praying towards this wall for generations.' And you open your eyes and
there it is ... and there are tears streaming down everyone's faces."
One 25-year-old graduate student from Chicago describes the last day
of the trip, on a Tel Aviv beach. "It's a really hot day and one guy
from our trip runs into the water, and the sea's beautiful, at a
perfect temperature for swimming and he says, 'OK, OK, I'm a Zionist!'
It's facetiously said, but also ironic because that's exactly what
[tour leaders] want." This graduate is still with the young Jewish
woman he met while on the trip last summer. The matchmaking element is
a key component of birthright trips, say past participants. After all,
the idea is to stem the assimilation tendencies of Diaspora Jews.
What worries critics, however, is not the "I love being Jewish"
outcome of a trip to Israel but the underpinning political goals of
Taglit. Susan, a 27-year-old Seattle student, took the Taglit tour
last year. She was struck, she says, by "the levels of Zionism" and
the prevalence of anti-Palestinian comments during her trip, organized
through the University of Washington (campuses often coordinate
birthright trips). She didn't like the tour leader expressing his view
as universal truth while leaving out facts that supported the
The Taglit tour might encourage tears at the Wailing Wall, but the
8-meter-high, concrete separation wall snaking through the West Bank
is rarely mentioned. When it is, says Susan, the context is
dismissive. "At one point I saw what looked like the [separation] wall
in the distance and asked our guide about it," she says. "The guide
gave a very terse response about how, yes, that was the wall and, see
everyone, the Palestinians are trying to drive 'us' from 'our land'
and so we must keep 'them' out." Taglit trips do not go beyond the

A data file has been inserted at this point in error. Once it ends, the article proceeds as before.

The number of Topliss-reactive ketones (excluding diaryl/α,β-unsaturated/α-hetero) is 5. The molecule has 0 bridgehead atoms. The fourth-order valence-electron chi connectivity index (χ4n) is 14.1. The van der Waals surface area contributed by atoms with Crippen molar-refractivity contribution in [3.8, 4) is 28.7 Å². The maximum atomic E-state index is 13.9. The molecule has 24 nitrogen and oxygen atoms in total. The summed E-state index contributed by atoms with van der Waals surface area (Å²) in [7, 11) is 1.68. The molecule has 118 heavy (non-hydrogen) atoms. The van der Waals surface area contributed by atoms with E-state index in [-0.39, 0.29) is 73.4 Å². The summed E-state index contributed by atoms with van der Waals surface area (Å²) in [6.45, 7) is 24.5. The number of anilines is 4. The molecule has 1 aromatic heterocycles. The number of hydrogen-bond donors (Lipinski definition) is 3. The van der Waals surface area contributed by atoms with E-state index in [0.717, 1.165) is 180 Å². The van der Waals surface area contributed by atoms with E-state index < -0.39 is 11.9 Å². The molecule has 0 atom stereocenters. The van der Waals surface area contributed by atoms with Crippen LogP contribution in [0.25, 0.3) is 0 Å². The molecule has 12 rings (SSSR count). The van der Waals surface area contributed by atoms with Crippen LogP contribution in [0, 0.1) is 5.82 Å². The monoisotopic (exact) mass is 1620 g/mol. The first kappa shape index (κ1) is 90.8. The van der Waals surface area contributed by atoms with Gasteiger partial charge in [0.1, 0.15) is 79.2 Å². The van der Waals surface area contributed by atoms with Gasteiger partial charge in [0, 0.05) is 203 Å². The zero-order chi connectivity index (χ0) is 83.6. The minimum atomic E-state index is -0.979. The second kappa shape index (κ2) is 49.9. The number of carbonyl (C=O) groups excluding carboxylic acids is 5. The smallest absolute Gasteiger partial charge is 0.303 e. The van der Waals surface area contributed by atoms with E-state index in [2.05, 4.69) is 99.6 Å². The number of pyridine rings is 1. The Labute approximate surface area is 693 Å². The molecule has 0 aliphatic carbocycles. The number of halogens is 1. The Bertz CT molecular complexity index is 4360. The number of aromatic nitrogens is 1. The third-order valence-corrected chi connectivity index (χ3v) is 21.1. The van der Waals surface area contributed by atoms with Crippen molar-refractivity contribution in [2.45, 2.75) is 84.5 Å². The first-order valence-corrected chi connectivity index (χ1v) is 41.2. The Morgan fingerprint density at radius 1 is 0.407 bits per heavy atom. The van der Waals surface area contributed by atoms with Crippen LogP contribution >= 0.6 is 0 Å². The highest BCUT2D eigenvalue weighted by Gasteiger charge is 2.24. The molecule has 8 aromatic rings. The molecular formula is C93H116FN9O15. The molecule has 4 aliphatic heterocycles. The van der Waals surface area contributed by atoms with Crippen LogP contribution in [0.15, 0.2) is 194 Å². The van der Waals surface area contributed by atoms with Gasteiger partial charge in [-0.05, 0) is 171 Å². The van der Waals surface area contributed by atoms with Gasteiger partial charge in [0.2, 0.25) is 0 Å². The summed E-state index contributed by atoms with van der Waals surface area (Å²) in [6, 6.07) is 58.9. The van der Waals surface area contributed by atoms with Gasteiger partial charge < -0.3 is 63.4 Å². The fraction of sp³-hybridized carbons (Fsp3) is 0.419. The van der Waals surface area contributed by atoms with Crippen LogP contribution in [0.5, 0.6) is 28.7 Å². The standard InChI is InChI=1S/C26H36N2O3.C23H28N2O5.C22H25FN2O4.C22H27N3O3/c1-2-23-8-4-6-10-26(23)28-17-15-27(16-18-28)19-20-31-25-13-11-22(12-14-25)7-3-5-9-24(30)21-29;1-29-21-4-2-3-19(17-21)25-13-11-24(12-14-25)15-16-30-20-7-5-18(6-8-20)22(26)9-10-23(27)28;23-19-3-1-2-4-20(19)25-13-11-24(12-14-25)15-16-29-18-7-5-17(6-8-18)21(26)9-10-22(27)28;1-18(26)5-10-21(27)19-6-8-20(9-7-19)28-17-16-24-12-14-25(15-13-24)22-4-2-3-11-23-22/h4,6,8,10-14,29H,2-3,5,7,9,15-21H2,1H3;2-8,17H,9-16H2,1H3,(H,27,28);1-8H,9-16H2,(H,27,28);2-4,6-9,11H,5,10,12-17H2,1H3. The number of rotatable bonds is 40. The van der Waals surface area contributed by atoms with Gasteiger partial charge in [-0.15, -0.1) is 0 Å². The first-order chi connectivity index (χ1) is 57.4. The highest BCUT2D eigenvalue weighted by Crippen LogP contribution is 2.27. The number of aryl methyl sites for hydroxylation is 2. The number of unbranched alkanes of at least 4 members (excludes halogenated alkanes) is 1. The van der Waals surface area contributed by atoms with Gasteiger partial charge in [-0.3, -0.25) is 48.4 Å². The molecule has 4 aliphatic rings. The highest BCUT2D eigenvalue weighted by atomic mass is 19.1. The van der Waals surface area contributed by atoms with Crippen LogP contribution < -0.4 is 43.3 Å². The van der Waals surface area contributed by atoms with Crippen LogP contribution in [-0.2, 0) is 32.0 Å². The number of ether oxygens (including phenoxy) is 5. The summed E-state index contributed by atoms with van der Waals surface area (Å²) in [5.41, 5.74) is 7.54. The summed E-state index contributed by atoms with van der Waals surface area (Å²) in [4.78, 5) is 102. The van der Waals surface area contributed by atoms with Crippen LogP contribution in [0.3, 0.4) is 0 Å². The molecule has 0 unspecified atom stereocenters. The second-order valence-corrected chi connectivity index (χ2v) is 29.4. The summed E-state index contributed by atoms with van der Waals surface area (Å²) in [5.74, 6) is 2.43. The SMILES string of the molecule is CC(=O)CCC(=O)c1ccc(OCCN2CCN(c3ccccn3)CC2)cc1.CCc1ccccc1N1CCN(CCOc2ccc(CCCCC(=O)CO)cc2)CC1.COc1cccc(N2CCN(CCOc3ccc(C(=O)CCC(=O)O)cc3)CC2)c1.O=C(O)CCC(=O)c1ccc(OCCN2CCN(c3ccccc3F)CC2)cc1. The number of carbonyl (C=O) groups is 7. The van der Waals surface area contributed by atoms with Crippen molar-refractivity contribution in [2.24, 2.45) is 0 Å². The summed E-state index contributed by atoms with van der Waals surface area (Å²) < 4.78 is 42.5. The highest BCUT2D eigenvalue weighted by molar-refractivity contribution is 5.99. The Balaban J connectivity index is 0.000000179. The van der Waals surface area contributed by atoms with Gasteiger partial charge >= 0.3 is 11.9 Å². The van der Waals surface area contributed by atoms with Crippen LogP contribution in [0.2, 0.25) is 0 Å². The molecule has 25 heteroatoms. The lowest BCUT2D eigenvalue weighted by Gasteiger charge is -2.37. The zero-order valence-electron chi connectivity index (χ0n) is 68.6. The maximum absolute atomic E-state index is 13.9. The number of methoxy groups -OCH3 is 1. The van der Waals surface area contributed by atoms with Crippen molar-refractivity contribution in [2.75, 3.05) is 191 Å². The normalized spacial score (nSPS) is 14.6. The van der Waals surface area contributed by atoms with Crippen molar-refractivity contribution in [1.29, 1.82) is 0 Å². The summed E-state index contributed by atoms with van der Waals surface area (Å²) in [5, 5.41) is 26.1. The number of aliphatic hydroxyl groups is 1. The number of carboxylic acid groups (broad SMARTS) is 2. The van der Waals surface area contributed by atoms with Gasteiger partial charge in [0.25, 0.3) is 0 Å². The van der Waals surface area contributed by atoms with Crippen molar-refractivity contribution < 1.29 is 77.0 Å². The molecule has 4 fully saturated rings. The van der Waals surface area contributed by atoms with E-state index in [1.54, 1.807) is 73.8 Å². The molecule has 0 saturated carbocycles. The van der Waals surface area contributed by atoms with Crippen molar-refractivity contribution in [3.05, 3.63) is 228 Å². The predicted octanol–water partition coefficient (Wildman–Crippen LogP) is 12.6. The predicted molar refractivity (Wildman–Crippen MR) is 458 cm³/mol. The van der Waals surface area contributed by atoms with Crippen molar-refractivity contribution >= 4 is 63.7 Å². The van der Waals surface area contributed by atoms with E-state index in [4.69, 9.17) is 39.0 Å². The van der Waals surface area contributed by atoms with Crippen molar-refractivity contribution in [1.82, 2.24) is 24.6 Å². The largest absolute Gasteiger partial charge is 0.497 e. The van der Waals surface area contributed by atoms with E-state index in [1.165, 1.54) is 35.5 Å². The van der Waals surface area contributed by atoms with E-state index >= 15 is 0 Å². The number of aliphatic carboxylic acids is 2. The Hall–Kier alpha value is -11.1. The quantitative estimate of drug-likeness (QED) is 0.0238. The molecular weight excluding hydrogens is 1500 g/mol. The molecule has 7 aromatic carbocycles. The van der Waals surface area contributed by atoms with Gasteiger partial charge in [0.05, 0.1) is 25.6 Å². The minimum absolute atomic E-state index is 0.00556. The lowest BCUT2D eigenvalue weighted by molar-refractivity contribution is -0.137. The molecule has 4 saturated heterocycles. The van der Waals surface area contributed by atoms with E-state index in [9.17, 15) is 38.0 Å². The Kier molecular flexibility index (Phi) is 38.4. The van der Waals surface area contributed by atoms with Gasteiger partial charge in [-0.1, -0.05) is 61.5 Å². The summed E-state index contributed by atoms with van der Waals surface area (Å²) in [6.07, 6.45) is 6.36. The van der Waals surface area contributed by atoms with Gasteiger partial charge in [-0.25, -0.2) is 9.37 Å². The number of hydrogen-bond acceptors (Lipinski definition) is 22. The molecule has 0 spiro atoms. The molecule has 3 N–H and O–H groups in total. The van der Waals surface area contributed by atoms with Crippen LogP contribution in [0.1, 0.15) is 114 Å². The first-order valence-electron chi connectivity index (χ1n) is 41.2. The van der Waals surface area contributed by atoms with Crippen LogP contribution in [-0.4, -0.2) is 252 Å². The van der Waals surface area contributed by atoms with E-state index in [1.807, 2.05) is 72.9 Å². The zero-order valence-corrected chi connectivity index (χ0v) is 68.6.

Green Line marking the internationally recognized border between
Israel and Palestine. According to one former birthrighter, the Green
Line was not even marked on the map he was given on the tour.
The Taglit trip, one former participant says, does a good job of
"tugging at one's Jewish heartstrings," and then seeks to equate being
Jewish with the need for Israel to "protect us and all the Jews."
According to Susan, her attempts to redress the pro-Israel slant were
not welcome. Group discussions were zealously facilitated and stuck to
a narrow script that excluded any conversations about how participants
felt about Israeli policy.
Aaron took the trip in December 2004 when he was 22; he's now back in
Canada where he lives and works in community radio. He believes Taglit
aims to encourage pro-Israel activism overseas. His trip leaders, he
says, "kept emphasizing how much we could do to help on campus at
universities." He adds: "This point was driven a lot: that Israel is
suffering from constant insecurity and a state of war against them,
and the way we can prevent that is to try and promote Israel's good
image back home."
Taglit bats off any accusations of having a political agenda. "I don't
think it's political for Jews to support Israel," says Mark. "It
should be an integral part of every Jew's identity." Mark draws a